In the early 20th century, Indonesia was divided into 350 greater and lesser kingdoms. Although Dutch imperialism influenced this pattern, the political history of the archipelago over the centuries had been marked by the expansion and contraction of various local spheres of influence. One of the oldest and most powerful centers of power in the sprawling Indonesian archipelago has always been located in central Java. The court of Surakarta Hadiningrat, formed in the 1740s, can trace its origins to kingdoms of the 8th century. In 1945 the ancient kingdoms were superseded by the newly-formed Republic of Indonesia.
The courts with their panoply of ancient traditions gave way to a new political ethos in which individual achievement replaced aristocratic birth as the main criteria for success. Overnight the courts were reduced to political irrelevance. Their rulers lost both inherited power and traditional sources of income. Many simply disappeared, while others clung to a precarious existence as tourist attractions or cultural centers.
Java is now home to over 100 million people, two-thirds of whom belong to the ethnic group known as Javanese. Javanese culture is known for its high degree of refinement and devotion to ideas of spirituality and etiquette. This stereotype, fostered in part by the Dutch, masks a much richer complexity. The past half-century has seen much rapid social change, usually peaceful, but more than once marked by extreme violence. The court of Surakarta continues to strive to find new ways to achieve the harmony between change and tradition which Javanese philosophy has always emphasized as one of its main goals.
Johnson, Irving Chan, The Buddha on Mecca’s Verandah: Encounters, Mobilities, and Histories along the Malaysian-Thai Border (Critical Dialogues in Southeast Asian Studies), Seattle: University of Washington Press, 2012
The Buddha on Mecca’s Verandah examines the many ways in which people living along an international border negotiate their ethnic, cultural, and political identities. This ethnography of a small community of Thai Buddhists in the Malaysian state of Kelantan draws on rich, original vignettes to show how issues such as territoriality, identity, and power frame the experiences of borderland residents. Although the Thai represent less than 10 percent of the Kelantan population, they are vocal about their identity as non-Muslim, non-Malay citizens. They have built some of the world’s largest Buddhist statues in their tiny villages, in a state that has traditionally been a seat of Islamic governance. At the same time, the Thai grapple with feelings of social and political powerlessness, being neither Thai citizens nor Muslim Malaysians. This thoughtful study offers new perspectives and challenges the classical definition of boundaries and borders as spaces that enforce separation and distance.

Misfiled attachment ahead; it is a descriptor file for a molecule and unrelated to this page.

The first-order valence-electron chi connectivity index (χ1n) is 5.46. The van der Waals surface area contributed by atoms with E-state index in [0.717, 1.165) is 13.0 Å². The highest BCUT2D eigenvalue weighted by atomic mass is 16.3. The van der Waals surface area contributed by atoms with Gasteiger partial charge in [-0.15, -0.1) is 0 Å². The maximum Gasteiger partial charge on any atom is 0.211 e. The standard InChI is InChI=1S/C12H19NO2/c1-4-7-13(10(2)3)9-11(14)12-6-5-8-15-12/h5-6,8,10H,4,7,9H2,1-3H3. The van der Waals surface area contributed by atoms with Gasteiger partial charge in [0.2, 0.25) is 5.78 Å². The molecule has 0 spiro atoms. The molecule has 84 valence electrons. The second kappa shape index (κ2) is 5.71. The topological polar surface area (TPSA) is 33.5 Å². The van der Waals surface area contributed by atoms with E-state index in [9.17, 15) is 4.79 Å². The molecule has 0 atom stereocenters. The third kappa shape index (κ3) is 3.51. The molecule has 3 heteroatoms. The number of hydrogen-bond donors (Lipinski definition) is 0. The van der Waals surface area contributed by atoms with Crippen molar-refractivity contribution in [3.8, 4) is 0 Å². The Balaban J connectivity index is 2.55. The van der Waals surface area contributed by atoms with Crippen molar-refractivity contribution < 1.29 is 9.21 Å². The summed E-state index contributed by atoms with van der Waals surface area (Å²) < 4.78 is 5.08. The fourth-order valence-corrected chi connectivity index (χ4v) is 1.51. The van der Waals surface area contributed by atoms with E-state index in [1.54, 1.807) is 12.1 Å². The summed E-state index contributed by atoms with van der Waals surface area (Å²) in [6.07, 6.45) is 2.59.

With insights applicable to comparative border and frontier studies around the world, The Buddha on Mecca’s Verandah will appeal not only to anthropologists but also to specialists in Asian and Southeast Asian studies, cultural geography, religious and ethnic studies, globalization, and cosmopolitanism.
Miksic, John, Florina H. Capistrano- Baker and John Guy (eds.), Philippine Ancestral Gold, Singapore: NUS Press, 2012
Philippine Ancestral Gold is a spectacular publication in full-color that features more than 1,000 gold objects that were recovered in the Philippines from the 1960s to 1981 and now form part of the collection of the Ayala Museum in Manila. Many of these treasures were found in association with tenth-to-twelfth century Chinese export ceramics, and formal similarities with objects from other Southeast Asian cultures affirm regional affinities and inter-island trade networks that flourished in the region before there was regular contact with the Western world. Adornments of elite individuals and the deities they adored include a spectacular array of golden sashes, necklaces, pectorals, diadems, earrings, finger rings, and arm and leg ornaments.